Anyone who’s ever had to make a presentation will tell you that, most often, it’s not a walk in the park. There are many aspects you need to take into consideration, as well as literal lists of things you should and shouldn’t do to deliver a convincing performance and wow your audience.

In this article, we will focus on the most common presentation mistakes you need to keep in mind and what to do instead. Whether you’ll be presenting in front of your classmates or a room full of demanding executives, you need to have certain presentation skills and a good grasp of the difference between a good presentation and a great one. Stay clear of the mistakes we’ll mention, and you’ll never deliver a bad presentation ever again.

Sloppy research

If you think back to your school years, you will probably remember all those times when you or a colleague of yours had to write an essay or make a presentation on a topic they weren’t particularly interested in. If you can recall such situations, you will no doubt also remember that such a disconnect from the main point of the assignment has a direct impact on the delivery and the overall quality of work.

Still, even if you’re not an expert on the topic, you should do your due diligence and put effort into researching the subject matter. The research itself will help you tremendously by allowing you to carry a presentation through your knowledge alone and answer questions from your audience with confidence.

The more you show that you put effort into the presentation, the more likely it is that your audience will treat you with respect and heed your words.

Presentation slides that need decluttering

One of the most common presentation mistakes, by far, is throwing lots of information on every slide and overwhelming the audience. It’s especially often seen among younger high school students and only slightly less at university campuses.

These teenagers and young adults operate on the notion that presentation must be, first and foremost, informative, and while they’re unto something, they’re also overdoing it. A successful presentation will give the audience specific, key information on the slide while you will then fill in the blanks.

In this instance, you should always stick to the rule that it’s better to show too little on presentation slides too much. If the slide is somewhat lacking, you can always explain everything else on your own, whereas when there’s too much of it, it might become too chaotic, and the pacing of the presentation will be off.

Not double-checking all the files

First impressions matter, and what worse way to make a first impression than to struggle with technology because your file either doesn’t load or isn’t there at all in the first place?

It still happens to this day from time to time, and while sometimes all it will do is cause a few side glances or eye-rolls, it can also put your professionalism into question.

The best you can do to make sure you don’t commit that mistake is to double-check every file you intend to use in your presentation and create at least another copy in another format. Anticipate technological issues and make sure that no matter what issues arise, you will still be ready to give a presentation.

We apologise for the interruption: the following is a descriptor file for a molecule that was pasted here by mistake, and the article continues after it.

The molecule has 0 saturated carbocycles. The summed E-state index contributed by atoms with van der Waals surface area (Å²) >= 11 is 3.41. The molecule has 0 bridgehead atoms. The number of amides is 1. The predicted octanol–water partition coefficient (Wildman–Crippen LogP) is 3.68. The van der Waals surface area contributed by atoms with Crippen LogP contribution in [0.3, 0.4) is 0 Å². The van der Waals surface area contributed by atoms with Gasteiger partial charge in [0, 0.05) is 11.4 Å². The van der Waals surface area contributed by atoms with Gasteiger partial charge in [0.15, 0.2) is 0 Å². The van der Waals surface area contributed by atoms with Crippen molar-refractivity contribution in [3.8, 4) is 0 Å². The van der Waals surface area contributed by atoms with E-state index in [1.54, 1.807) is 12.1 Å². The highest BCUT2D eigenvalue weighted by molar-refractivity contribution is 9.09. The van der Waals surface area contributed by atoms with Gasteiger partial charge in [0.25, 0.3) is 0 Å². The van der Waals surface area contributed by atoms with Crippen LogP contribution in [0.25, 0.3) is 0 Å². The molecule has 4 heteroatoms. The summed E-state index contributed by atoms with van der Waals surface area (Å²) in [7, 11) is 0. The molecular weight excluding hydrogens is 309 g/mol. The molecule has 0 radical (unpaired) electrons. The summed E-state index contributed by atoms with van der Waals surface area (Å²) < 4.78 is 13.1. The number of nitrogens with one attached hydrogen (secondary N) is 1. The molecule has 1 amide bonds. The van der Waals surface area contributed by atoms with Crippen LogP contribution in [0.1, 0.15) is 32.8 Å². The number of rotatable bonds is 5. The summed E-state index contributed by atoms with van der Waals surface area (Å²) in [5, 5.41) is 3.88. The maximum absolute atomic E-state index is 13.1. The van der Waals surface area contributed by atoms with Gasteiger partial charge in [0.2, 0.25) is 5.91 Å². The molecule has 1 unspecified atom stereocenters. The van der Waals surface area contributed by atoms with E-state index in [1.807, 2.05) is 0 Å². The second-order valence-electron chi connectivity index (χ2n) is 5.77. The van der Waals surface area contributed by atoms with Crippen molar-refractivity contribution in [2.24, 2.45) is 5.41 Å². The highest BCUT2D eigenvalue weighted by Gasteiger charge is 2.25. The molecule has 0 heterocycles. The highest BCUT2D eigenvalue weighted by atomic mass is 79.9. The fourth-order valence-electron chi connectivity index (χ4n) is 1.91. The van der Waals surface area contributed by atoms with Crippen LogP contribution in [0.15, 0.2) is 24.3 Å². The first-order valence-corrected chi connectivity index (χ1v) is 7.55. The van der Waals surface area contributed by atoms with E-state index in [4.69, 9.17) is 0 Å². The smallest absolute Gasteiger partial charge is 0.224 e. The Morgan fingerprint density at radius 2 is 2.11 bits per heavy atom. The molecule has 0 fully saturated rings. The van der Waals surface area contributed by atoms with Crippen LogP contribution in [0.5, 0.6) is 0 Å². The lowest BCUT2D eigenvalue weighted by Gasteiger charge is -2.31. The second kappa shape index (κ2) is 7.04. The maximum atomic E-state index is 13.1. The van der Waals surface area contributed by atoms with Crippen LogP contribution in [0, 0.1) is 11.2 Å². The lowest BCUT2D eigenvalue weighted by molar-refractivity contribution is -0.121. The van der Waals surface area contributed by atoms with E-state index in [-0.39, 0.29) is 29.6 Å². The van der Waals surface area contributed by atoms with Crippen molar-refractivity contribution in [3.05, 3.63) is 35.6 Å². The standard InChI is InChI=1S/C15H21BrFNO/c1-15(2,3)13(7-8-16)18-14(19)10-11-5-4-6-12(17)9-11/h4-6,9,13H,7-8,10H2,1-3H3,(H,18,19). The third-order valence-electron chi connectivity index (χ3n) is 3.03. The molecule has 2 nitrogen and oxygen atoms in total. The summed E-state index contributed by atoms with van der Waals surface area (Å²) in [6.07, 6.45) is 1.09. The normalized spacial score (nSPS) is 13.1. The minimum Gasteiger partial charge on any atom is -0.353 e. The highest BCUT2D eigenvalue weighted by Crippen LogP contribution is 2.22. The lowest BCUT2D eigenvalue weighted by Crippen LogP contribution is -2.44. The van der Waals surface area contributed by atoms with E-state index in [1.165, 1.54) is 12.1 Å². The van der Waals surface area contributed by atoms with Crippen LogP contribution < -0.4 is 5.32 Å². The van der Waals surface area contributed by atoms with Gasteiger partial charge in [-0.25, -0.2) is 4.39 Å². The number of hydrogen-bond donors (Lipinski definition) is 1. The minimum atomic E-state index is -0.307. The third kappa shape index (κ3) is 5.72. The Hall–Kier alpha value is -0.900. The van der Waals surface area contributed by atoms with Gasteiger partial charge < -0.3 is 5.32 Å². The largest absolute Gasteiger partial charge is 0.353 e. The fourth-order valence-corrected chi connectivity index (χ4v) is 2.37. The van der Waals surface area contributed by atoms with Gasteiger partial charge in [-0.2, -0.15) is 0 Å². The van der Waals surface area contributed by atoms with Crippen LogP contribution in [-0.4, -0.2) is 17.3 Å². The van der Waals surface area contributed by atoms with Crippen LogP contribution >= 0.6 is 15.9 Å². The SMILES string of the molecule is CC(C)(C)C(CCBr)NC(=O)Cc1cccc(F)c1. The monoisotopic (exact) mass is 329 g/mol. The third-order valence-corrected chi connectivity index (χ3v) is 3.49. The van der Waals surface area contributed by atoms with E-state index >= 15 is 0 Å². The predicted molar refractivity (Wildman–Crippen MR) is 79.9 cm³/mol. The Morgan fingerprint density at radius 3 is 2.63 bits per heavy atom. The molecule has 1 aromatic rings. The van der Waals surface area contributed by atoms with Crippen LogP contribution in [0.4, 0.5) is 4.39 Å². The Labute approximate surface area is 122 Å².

Not connecting with the audience

One thing that can make or break your presentation is the dynamic between you and the audience and how you approach it. Misjudge this relationship or read the room wrong, and you will quickly lose either their interest or favour. 

Knowing who your audience is, what they want, and what they require are things that every presenter needs to ask themselves before the big day. Are they friendly, and perhaps you can allow some sort of banter, or perhaps what matters most are the cold, hard facts and a non-nonsense attitude? If you’ve got a good grasp on who you’re working with, you will have already made a big step in securing the high quality of a presentation.

Reading instead of presenting

Another common presentation mistake seen predominantly among younger people, including college students, is reading notes instead of actually presenting.

Eye contact is important no matter what situation you are in and who you’s in front of you. Strong eye contact indicates confidence but also authority and a certain level of calmness. If you constantly look down to read your notes or literally stay glued to what you’ve written on a card or the slide, you’ll lose your audience very quickly. What they’ll see is a lack of effort.

The only thing you can do is to be able to add something from yourself to what’s already on the PowerPoint presentation behind you. Go through it a bunch of times, write down some notes or even a complete outline, and then you should be able to meet your audience’s eyes and present all at the same time.

Going on for too long

Everyone values their own time and, at the same time, doesn’t enjoy it when someone overuses it. Boring your audience to sleep will not get you any favours, and it’s a surefire way to make them quickly forget it. You want to keep your audience engaged, and a presentation that’s too long, even if it includes active participation from the audience, might not work in your favour.

Best presentations are short and to the point, and not only stick to the time limit but often finish before the alarm goes off. The remaining time can be used to discuss the presentation, answer questions, or simply end a meeting earlier.

To sum up

A lot of work goes into creating a good presentation, and if you avoid any of the aforementioned common presentation mistakes, you will surely deliver a convincing performance.

Always remember to understand who your audience is, do not forget that the presentation is more about you and not the slideshow, and stick to the time limit. Stick to those and other tips we mentioned while discussing common errors, and every presentation you attempt in the future will be a success.